There are still a few magazine publishers digging their heels in and refusing to develop their web presence beyond an advert for print subscriptions. What kind of web publishing model best complements a print magazine?
Well, there can't be a one-size-fits all model for web publishing. You have to think about why you want your publication to go online.
Is it to help support subscriptions, or to offer a value-added proposition to subscribers to your magazine, or because you genuinely believe that the brand footprint of the magazine can be grown by establishing a website?
Not all magazines need or can support a fully fledged web presence; you have to confront why you think you need a site, and what benefit this will deliver to the existing readers of the magazine or potential new recruits to the brand.
Many of our online brands attract a larger readership than their magazine equivalent. Generally, however, we see a similar demographic across the different access points to our brands.
Future already has three established online-only brands, Gamesradar.com, Computerandvideogames.com and Gadgetcandy.com, all with dedicated editorial teams. We also have dedicated editors for T3.co.uk, TotalFilm.com, FastCar.co.uk and MetalHammer.com.
We aim not to re-purpose content from our magazines, but rather to understand that the users of our sites have very different content needs to magazine readers and so present them with original and suitable material. Mobile and online services, as well as tools such as blogging and podcasting, have become an essential part of publishing.
"Current emerging technology gives users access to our brands in a way we would never have imagined 20 years ago.
"Our job as publishers is to respond to this need and deliver applicable and compelling content customised and optimised for the user experience."
User-generated content is already a big part of the Future Publishing model.
We produce more than 38 websites across a wide range of specialist content from mountain biking to Linux format. Our users are passionate about their hobbies or interests and can offer incredibly valuable advice to one another.
While we offer the expert journalistic opinion, this peer-to-peer advice forms an integral part of our online offerings. Users can contribute via comments or through our many forums.
We anticipate that user-generated content will continue to be a central part of our offering as we move forward and are looking at ever-more effective and innovative ways to include users in the development of our online brands.
Are these innovations led by a commercial desire to innovate and attract new audiences, or by the demand from an increasingly sophisticated and tech-savvy web usership?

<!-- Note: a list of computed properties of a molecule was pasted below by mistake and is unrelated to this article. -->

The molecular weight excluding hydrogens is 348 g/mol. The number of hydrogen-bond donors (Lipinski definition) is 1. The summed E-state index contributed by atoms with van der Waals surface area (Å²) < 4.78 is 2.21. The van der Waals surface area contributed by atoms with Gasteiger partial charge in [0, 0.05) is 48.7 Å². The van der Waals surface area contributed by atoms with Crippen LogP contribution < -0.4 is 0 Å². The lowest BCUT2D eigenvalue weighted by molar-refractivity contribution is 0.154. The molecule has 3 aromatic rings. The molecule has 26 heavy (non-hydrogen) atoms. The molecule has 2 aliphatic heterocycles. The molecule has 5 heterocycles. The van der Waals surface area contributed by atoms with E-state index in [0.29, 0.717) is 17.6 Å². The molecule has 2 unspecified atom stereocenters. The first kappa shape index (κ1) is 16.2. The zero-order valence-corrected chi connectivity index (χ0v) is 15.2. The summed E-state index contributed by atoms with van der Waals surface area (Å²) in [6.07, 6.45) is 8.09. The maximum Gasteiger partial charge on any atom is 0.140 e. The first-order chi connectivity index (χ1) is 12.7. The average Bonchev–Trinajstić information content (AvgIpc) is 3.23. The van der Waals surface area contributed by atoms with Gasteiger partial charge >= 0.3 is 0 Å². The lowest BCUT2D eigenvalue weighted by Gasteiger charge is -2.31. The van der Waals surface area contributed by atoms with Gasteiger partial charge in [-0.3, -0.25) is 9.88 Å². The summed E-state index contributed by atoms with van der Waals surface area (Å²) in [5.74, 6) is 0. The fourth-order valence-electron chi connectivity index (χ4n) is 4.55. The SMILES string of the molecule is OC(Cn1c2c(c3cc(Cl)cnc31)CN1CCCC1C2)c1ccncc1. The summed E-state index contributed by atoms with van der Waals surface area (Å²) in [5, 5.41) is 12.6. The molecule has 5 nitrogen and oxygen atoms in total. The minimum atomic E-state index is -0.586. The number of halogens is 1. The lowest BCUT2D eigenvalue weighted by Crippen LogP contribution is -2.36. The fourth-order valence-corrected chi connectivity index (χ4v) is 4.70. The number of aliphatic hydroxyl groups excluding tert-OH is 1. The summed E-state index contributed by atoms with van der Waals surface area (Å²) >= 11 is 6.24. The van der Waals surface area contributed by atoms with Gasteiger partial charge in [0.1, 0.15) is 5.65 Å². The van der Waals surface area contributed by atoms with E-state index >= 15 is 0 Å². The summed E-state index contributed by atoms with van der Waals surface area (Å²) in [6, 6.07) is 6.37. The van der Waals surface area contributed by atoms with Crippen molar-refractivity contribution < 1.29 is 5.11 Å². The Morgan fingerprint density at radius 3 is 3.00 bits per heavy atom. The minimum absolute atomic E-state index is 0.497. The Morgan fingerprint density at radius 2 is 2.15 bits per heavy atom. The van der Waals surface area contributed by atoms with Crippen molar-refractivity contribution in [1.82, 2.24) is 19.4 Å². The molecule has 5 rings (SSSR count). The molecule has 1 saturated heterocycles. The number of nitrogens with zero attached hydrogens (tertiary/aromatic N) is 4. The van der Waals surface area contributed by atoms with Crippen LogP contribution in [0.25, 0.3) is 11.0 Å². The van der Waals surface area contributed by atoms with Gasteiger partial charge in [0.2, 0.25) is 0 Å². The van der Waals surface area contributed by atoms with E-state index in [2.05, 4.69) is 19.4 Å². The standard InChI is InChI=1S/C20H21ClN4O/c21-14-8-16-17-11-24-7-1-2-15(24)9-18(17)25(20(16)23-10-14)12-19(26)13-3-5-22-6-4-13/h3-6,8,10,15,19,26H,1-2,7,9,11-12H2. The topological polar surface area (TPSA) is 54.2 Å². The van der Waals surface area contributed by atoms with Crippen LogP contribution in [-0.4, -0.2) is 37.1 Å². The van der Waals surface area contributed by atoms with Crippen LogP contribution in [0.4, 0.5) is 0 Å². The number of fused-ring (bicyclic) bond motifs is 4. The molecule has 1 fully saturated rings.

It's all about delivering content to the user in the format that they require and via the device of their choice.
Current emerging technology gives users access to our brands in a way we would never have imagined 20 years ago. Our job as publishers is to respond to this need and deliver applicable and compelling content customised and optimised for the user experience.
Accessing the internet isn't just about sitting at your laptop or PC anymore. The new generation of mobile phones, personal organisers, even the new PSP, all allow you to access our sites directly. We must ensure that the content we deliver to these devices is applicable to the end user experience and optimised for use on mobile devices.
How are you planning to expand RSS delivery for your sites?
We need to think carefully about what we deliver within the RSS feeds and how we use them as an effective marketing tool to drive users back to our sites. Currently we're looking at how to commoditise these feeds.
What are your favourite websites and why? And what do you think is the most innovative online publication?
My favourite site is, without a doubt, Glamour Magazine online. They truly understand the needs of their online users and offer a compelling and highly addictive extension to their magazine brand. Daily gossip, sound-bite fashion advice and celebrity pictures galore makes this a site lunchtimes were made for.
The most innovative site around still has to be Amazon; I may be biased having worked there, but these guys have made online shopping a seamless and elegant experience. I can buy beautiful first-edition antiquarian books, alongside the latest Jilly Cooper and even garden equipment.
If you want a bit of fun then PopBitch always has my vote. Online publishing that knows and understands its audience; just a message board with a weekly email of all the best bits - great fun.
What will be the next big challenge for online news publishers?
The biggest challenge is always keeping up with the technological advances. Broadband offers us as an industry a great opportunity to deliver ever richer and more sophisticated content to our users, but requires heavy investment to create broadcast quality content.
The broadband age heralds a new, more neutral media age; radio, TV and news content will all be delivered via the internet.
More profiles from journalism.co.uk:
Guillaume Champeau, UK executive for AgoraVox
Pete Clifton, head of BBC News Interactive
Alistair Brown, general manager at Scotsman.com
David Dunkley Gyimah, senior lecturer in digital journalism at the University of Westminster
Peter Bale, online editorial director of Times Online
Richard Burton, web editor of Telegraph.co.uk
Alisa Bowen, head of Reuters.co.uk